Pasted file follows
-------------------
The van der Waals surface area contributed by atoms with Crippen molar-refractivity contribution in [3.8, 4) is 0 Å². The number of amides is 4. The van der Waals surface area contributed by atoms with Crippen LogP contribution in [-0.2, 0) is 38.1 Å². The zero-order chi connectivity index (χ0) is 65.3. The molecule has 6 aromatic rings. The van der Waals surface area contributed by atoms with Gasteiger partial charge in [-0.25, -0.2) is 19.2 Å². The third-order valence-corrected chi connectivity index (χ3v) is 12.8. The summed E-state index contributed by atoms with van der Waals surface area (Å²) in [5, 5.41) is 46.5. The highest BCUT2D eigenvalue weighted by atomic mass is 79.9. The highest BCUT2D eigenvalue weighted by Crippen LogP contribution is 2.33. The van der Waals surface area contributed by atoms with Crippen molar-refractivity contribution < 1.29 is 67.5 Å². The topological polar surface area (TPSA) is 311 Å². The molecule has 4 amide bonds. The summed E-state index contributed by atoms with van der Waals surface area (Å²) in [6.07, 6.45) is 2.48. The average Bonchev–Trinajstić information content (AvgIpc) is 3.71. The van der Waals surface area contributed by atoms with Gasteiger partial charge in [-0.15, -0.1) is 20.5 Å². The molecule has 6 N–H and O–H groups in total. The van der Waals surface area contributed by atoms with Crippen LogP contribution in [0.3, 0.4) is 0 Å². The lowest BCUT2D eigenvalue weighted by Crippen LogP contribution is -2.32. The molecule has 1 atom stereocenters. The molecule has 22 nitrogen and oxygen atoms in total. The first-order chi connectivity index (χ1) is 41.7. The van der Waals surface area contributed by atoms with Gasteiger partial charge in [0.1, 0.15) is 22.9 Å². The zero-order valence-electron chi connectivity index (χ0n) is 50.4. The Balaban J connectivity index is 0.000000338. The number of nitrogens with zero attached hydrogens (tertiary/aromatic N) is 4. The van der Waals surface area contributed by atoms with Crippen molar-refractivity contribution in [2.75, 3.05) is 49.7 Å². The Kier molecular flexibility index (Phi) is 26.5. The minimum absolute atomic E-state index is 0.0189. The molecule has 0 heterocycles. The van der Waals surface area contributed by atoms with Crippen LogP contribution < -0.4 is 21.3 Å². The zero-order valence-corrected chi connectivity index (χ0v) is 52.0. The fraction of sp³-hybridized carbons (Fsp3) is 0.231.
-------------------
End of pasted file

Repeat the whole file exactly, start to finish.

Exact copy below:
The van der Waals surface area contributed by atoms with Crippen molar-refractivity contribution in [3.8, 4) is 0 Å². The number of amides is 4. The van der Waals surface area contributed by atoms with Crippen LogP contribution in [-0.2, 0) is 38.1 Å². The zero-order chi connectivity index (χ0) is 65.3. The molecule has 6 aromatic rings. The van der Waals surface area contributed by atoms with Gasteiger partial charge in [-0.25, -0.2) is 19.2 Å². The third-order valence-corrected chi connectivity index (χ3v) is 12.8. The summed E-state index contributed by atoms with van der Waals surface area (Å²) in [5, 5.41) is 46.5. The highest BCUT2D eigenvalue weighted by atomic mass is 79.9. The highest BCUT2D eigenvalue weighted by Crippen LogP contribution is 2.33. The van der Waals surface area contributed by atoms with Crippen molar-refractivity contribution < 1.29 is 67.5 Å². The topological polar surface area (TPSA) is 311 Å². The molecule has 4 amide bonds. The summed E-state index contributed by atoms with van der Waals surface area (Å²) in [6.07, 6.45) is 2.48. The average Bonchev–Trinajstić information content (AvgIpc) is 3.71. The van der Waals surface area contributed by atoms with Gasteiger partial charge in [-0.15, -0.1) is 20.5 Å². The molecule has 6 N–H and O–H groups in total. The van der Waals surface area contributed by atoms with Crippen LogP contribution in [0.3, 0.4) is 0 Å². The lowest BCUT2D eigenvalue weighted by Crippen LogP contribution is -2.32. The molecule has 1 atom stereocenters. The molecule has 22 nitrogen and oxygen atoms in total. The first-order chi connectivity index (χ1) is 41.7. The van der Waals surface area contributed by atoms with Gasteiger partial charge in [0.1, 0.15) is 22.9 Å². The zero-order valence-electron chi connectivity index (χ0n) is 50.4. The Balaban J connectivity index is 0.000000338. The number of nitrogens with zero attached hydrogens (tertiary/aromatic N) is 4. The van der Waals surface area contributed by atoms with Crippen molar-refractivity contribution in [2.75, 3.05) is 49.7 Å². The Kier molecular flexibility index (Phi) is 26.5. The minimum absolute atomic E-state index is 0.0189. The molecule has 0 heterocycles. The van der Waals surface area contributed by atoms with Crippen LogP contribution < -0.4 is 21.3 Å². The zero-order valence-corrected chi connectivity index (χ0v) is 52.0. The fraction of sp³-hybridized carbons (Fsp3) is 0.231.